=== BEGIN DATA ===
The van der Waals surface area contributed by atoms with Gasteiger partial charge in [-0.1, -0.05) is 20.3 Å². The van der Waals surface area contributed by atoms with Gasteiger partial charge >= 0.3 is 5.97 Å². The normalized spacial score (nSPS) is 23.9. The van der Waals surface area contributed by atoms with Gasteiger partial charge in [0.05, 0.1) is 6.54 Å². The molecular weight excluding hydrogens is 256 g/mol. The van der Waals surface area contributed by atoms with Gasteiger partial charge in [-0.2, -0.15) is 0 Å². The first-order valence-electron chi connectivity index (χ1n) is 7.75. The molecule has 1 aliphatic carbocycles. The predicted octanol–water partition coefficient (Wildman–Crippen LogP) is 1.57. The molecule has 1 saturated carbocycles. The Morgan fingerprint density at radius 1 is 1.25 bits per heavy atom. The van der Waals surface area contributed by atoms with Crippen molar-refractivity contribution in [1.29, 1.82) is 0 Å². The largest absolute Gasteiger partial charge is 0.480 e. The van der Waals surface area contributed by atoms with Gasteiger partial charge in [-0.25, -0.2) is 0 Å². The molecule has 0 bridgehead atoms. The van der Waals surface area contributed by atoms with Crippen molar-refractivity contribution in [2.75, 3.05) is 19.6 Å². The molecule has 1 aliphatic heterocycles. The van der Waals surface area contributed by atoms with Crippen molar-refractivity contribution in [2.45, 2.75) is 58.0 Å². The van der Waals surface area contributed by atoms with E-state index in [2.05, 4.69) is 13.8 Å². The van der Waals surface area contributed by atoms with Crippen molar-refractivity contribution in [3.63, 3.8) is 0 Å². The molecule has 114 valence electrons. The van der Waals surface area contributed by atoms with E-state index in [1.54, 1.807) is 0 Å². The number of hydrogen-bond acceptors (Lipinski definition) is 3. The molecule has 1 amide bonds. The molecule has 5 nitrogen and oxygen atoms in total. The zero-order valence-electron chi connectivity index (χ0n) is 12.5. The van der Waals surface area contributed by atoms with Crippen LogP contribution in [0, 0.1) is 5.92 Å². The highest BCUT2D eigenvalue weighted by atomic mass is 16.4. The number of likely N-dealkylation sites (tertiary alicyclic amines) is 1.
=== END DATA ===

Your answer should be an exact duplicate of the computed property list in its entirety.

The van der Waals surface area contributed by atoms with Gasteiger partial charge in [-0.1, -0.05) is 20.3 Å². The van der Waals surface area contributed by atoms with Gasteiger partial charge >= 0.3 is 5.97 Å². The normalized spacial score (nSPS) is 23.9. The van der Waals surface area contributed by atoms with Gasteiger partial charge in [0.05, 0.1) is 6.54 Å². The molecular weight excluding hydrogens is 256 g/mol. The van der Waals surface area contributed by atoms with Gasteiger partial charge in [-0.2, -0.15) is 0 Å². The first-order valence-electron chi connectivity index (χ1n) is 7.75. The molecule has 1 aliphatic carbocycles. The predicted octanol–water partition coefficient (Wildman–Crippen LogP) is 1.57. The molecule has 1 saturated carbocycles. The Morgan fingerprint density at radius 1 is 1.25 bits per heavy atom. The van der Waals surface area contributed by atoms with Crippen molar-refractivity contribution in [1.29, 1.82) is 0 Å². The largest absolute Gasteiger partial charge is 0.480 e. The van der Waals surface area contributed by atoms with Gasteiger partial charge in [-0.25, -0.2) is 0 Å². The molecule has 0 bridgehead atoms. The van der Waals surface area contributed by atoms with Crippen molar-refractivity contribution in [2.75, 3.05) is 19.6 Å². The molecule has 1 aliphatic heterocycles. The van der Waals surface area contributed by atoms with Crippen molar-refractivity contribution in [2.45, 2.75) is 58.0 Å². The van der Waals surface area contributed by atoms with E-state index in [2.05, 4.69) is 13.8 Å². The van der Waals surface area contributed by atoms with Crippen molar-refractivity contribution in [3.63, 3.8) is 0 Å². The molecule has 114 valence electrons. The van der Waals surface area contributed by atoms with E-state index in [1.54, 1.807) is 0 Å². The number of hydrogen-bond acceptors (Lipinski definition) is 3. The molecule has 1 amide bonds. The molecule has 5 nitrogen and oxygen atoms in total. The zero-order valence-electron chi connectivity index (χ0n) is 12.5. The van der Waals surface area contributed by atoms with Crippen LogP contribution in [0, 0.1) is 5.92 Å². The highest BCUT2D eigenvalue weighted by atomic mass is 16.4. The number of likely N-dealkylation sites (tertiary alicyclic amines) is 1.